Immigrants are strategic risk-takers, courageous, hardworking and are able to spot awesome opportunities. These skills are greatly aligned with some of the core skills that a lot of successful entrepreneurs have. This therefore makes it easier for them to start their own businesses.
Hold on! This isn’t the time to be experimental. You need to take decisive steps, based on proper planning, some of which are outlined below:
It’s important to research your industry, find competitors, understand risk and map out your finances before starting your business.– Stella Morrison
1. Start with research.
Your research should be to find out what existing competitors you have and their Unique Selling Proposition. You may also consider the demographics of your target market — who are they in terms of age, class, gender, income, profession? Find out what they want. Knowing this would help ensure your offering is not off target and to also carve a niche for your product or service quickly.
Key point: Do market assessment to understand your audience, market and competition.
Is it going to be largely an online business or a combination of online and offline? How do you want your business to operate? Sole proprietorship, joint-ownership? Will you have employees, or will it be a solo-run? The answers you provide will help you with the legal aspects, licensing and other business frameworks that may be required.
Key point: Seek legal advice
The mission statement isn’t just for glazing and hanging on the wall. It needs to be strong enough to be the driving force of all you do as an entity. Months, years down the line, your mission statement should be as relevant as when you started.
Key point: Define your mission clearly.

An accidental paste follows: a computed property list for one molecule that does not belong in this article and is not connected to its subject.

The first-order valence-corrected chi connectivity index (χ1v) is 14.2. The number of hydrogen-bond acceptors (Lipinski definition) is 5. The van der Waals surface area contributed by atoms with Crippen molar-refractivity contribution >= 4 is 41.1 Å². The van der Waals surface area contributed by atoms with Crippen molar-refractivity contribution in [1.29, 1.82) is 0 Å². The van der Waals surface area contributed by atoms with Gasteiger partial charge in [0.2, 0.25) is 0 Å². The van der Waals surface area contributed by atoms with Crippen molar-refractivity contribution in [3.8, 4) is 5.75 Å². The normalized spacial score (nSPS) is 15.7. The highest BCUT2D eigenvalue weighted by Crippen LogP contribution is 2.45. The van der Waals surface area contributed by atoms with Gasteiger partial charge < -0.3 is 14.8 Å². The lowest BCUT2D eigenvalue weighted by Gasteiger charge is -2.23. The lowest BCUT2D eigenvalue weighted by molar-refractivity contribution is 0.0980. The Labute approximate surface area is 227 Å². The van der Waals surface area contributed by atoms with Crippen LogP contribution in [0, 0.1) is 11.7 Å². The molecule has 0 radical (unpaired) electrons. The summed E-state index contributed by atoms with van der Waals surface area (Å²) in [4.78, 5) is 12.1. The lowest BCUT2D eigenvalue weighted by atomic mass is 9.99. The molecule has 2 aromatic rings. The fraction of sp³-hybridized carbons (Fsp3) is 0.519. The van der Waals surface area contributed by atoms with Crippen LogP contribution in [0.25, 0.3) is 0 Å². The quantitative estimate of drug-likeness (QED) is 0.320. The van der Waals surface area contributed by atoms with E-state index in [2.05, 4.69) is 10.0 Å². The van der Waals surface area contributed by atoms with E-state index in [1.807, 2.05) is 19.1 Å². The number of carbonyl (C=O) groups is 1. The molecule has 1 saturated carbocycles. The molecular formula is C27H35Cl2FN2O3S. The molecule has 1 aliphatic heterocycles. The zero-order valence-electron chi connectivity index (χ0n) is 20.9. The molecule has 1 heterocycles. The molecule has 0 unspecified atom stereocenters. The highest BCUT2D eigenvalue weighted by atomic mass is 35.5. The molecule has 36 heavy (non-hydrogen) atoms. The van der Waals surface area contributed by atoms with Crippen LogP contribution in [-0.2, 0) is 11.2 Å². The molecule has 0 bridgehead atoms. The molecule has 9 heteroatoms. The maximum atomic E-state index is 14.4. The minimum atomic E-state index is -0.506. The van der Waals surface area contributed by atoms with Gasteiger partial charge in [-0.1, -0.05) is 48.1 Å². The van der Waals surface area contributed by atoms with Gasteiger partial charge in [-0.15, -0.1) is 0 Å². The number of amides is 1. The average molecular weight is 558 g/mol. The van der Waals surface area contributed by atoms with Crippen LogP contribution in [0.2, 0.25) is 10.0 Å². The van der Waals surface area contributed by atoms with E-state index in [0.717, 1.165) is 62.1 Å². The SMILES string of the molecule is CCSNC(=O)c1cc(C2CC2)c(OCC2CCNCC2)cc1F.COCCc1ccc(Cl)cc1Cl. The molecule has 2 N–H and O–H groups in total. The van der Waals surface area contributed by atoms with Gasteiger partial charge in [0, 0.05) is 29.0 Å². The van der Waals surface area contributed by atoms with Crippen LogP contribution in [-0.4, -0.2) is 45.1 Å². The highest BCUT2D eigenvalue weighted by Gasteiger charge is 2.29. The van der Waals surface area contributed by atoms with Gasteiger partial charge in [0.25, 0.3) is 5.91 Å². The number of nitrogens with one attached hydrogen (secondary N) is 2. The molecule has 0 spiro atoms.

Starting any business requires money even though your business model and structure will, to a large extent, determine how much you’ll need for your startup. You will need money for legal fees. How do you source funds for your business? Your private circle is your sure bet for seeking capital, and that is talking about family and friends. Just outside your circle are investors and venture capitalists. You can also approach banks and other lending institutions, including small business associations. Visit Futurpreneur for information on how you can be helped.
Key Point: Have a concrete plan on how to fund your business.
By that, we mean city, state and federal taxes. These are payments that need to be filed on particular dates. Be informed well ahead.
Key point: Find out what, when and to whom taxes are to be paid.
The name you choose should project your business personality. Be intentional about it. Once this is done, take the steps to register the business name. Business registration is a legal way of protecting your brand. There are no shortcuts here.
Key point: Pick a business name that reflects your brand and register the name with the government.
Entrepreneurs should do a risk assessment of their industry before purchasing business insurance. It’s called due diligence. A disregard for this may put your business at risk.
Key point: Find out about the liabilities of the business before you purchase insurance.
Great ideas work because they are great ideas, but also because they’re introduced at the right time.– IdeaNation
8. Be strategic about the time to launch out.
Even if everything is perfect — business idea, business model, good financial muscle and everything else, but the business launch comes too early or too late, you will only end up shooting yourself in the foot. Timing is key to the success of any startup. Imagine it the other way around — a great business idea and business model with money lacking plus some other holes in it. Finesse will come in as the business grows.
Key point: Don’t be ahead of time. Don’t be behind it. Just be sure the timing is perfect.
Immigrants are hardworking and resilient people. COVID or not, we will keep pushing. We will keep contributing our quota to making Canada better. We keep thriving to the point of positively impacting our communities. See you on the other side of impossibility! Together, we thrive.
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Written by Yinka Bakare